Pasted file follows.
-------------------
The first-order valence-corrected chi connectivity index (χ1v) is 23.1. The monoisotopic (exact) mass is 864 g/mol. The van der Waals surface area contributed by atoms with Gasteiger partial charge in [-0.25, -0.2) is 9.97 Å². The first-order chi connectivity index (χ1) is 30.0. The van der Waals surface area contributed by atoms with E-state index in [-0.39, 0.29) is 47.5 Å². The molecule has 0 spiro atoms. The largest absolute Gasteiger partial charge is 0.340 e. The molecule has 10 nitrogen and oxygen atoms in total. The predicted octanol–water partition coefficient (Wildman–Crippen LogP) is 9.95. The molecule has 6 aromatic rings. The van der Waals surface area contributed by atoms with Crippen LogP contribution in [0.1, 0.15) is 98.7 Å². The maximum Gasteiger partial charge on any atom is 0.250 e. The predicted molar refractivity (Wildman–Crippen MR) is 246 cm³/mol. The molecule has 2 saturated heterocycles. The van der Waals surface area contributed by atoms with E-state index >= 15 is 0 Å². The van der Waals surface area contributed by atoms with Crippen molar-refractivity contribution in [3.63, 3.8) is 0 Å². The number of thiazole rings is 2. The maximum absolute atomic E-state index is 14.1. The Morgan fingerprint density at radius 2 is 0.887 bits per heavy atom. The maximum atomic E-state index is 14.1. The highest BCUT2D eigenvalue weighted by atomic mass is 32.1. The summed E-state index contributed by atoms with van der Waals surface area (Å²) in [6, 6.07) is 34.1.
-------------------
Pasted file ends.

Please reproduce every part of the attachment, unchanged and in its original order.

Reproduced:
The first-order valence-corrected chi connectivity index (χ1v) is 23.1. The monoisotopic (exact) mass is 864 g/mol. The van der Waals surface area contributed by atoms with Gasteiger partial charge in [-0.25, -0.2) is 9.97 Å². The first-order chi connectivity index (χ1) is 30.0. The van der Waals surface area contributed by atoms with E-state index in [-0.39, 0.29) is 47.5 Å². The molecule has 0 spiro atoms. The largest absolute Gasteiger partial charge is 0.340 e. The molecule has 10 nitrogen and oxygen atoms in total. The predicted octanol–water partition coefficient (Wildman–Crippen LogP) is 9.95. The molecule has 6 aromatic rings. The van der Waals surface area contributed by atoms with Crippen LogP contribution in [0.1, 0.15) is 98.7 Å². The maximum Gasteiger partial charge on any atom is 0.250 e. The predicted molar refractivity (Wildman–Crippen MR) is 246 cm³/mol. The molecule has 2 saturated heterocycles. The van der Waals surface area contributed by atoms with E-state index >= 15 is 0 Å². The van der Waals surface area contributed by atoms with Crippen molar-refractivity contribution in [3.63, 3.8) is 0 Å². The number of thiazole rings is 2. The maximum absolute atomic E-state index is 14.1. The Morgan fingerprint density at radius 2 is 0.887 bits per heavy atom. The maximum atomic E-state index is 14.1. The highest BCUT2D eigenvalue weighted by atomic mass is 32.1. The summed E-state index contributed by atoms with van der Waals surface area (Å²) in [6, 6.07) is 34.1.